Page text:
Many small companies keep their lists of contacts, clients, vendors, and other bits of information nicely tucked within databases. These databases are easy to search, append, and edit. Microsoft Access is usually the tool of choice for such tasks, though it comes with the standard price of Microsoft Office. For businesses on tight budgets, purchasing Microsoft Office (especially for multiple users) is out of the question.
LibreOffice Base is a database tool the average office suite user can actually use. With LibreOffice Base, anyone can create databases and even the front-ends that allow the entering of data. It’s simple to set up a database using LibreOffice Base on any platform supported by LibreOffice (Windows, Mac, and Linux). I will demonstrate how to use LibreOffice Base on my platform of choice: Linux.
Once you install LibreOffice, you most likely have everything you need; this is especially true on the Windows platform. If you’re on the Linux platform, verify the database portion of the suite is installed by opening your Add/Remove Software tool and searching for libreoffice. Make sure libreoffice-base is marked for installation and click Apply (or the Install button) to install the software.
Where to begin
From the main LibreOffice window (Figure A), click the Database icon to fire up the Database Wizard.
If the database icon is grayed out, it means the database tool is not installed.
When the Database Wizard opens, the first screen will allow you to create a new database or open an existing database. Make sure that Create A New Database is checked and then click Next.
In the next window (Figure B), make sure to select Yes, Register The Database For Me, so the database is made available to the system. If you do not register the database, the other LibreOffice tools will not be aware of the database. This is important if you plan on importing data from the database into a spreadsheet or text document.
In this same window (Figure B), you are able to set the wizard so it will automatically open the table wizard. I highly recommend you do this because it will open a new wizard where you can begin to set up your database immediately. After you check the Create Tables Using the Table Wizard box, click Finish to begin the process of creating the database tables.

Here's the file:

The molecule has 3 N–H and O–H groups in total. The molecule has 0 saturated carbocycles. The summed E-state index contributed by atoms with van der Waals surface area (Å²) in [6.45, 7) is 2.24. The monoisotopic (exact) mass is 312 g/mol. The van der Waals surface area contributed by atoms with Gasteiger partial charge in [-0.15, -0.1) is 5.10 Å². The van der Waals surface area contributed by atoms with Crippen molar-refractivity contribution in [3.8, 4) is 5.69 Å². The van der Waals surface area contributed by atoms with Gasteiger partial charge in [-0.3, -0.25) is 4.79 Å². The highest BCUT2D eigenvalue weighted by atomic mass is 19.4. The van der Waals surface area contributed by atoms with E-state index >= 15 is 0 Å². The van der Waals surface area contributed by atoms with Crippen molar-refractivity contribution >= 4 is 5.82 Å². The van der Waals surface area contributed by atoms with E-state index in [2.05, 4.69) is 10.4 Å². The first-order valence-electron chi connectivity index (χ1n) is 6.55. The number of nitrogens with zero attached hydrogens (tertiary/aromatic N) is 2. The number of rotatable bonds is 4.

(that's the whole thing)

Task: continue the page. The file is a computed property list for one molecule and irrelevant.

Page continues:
When you click Finish, you will be prompted to give the database a filename in order to save.
The first screen of the Table Wizard (Figure C) allows you to select the fields you want to include in your database table. Before you select the fields, you will want to first select the Category (Business or Personal) for the table; this Category will determine the types of Sample Tables made available to your database. From the Sample tables drop-down, you can select from 22 samples, each containing different collections of fields. You can add as many of those fields as needed by selecting the fields to be included, and then clicking the right-pointing arrow to add them to the table.
You can re-order the fields to perfectly fit the table you are creating by selecting a field and then clicking the up or down arrow to change its order.
In the next wizard window, the field types and formats can be edited for the table fields. If you go through each field, you will notice the defaults will work in most cases. If a field type or format needs editing, you can make the change in the window shown in Figure D. Note: Use caution with these settings, because you could cause issues down the road. For example, setting a field as Required when it’s not really necessary will be a problem when entering data into the table.
Make sure you edit every field to perfectly suit your needs.
After you make the necessary changes to the field information, click Next to move on.
The next screen (Figure E) allows you to set a primary key, which is necessary in order for each record in a database table to be unique. Unless you really know what you’re doing with databases, I highly recommend allowing the software to automatically create the primary key.
If you’re an advanced user, you can modify the primary key or base the primary key on a combination of fields.
The final screen (Figure F) requires you to name your table and to specify what you want to do next. You have three choices: Insert Data Immediately, Modify The Table Design, and Create A Form Based On This Table.
For the average user to interact with this database, I recommend Create A Form Based On This Table.
If you select the option to Create A Form Based On This Table, when you click Finish, another wizard will appear. We will get into the Form Wizard in our next DIY installment, because that will require a bit of attention to design detail. At this point, you have successfully created a database that can be used for many applications.
Next time, we’ll create a user-friendly form that allows for easy data entry into this database. In later posts, we’ll focus on connecting or creating a database from within LibreOffice that can connect to MySQL.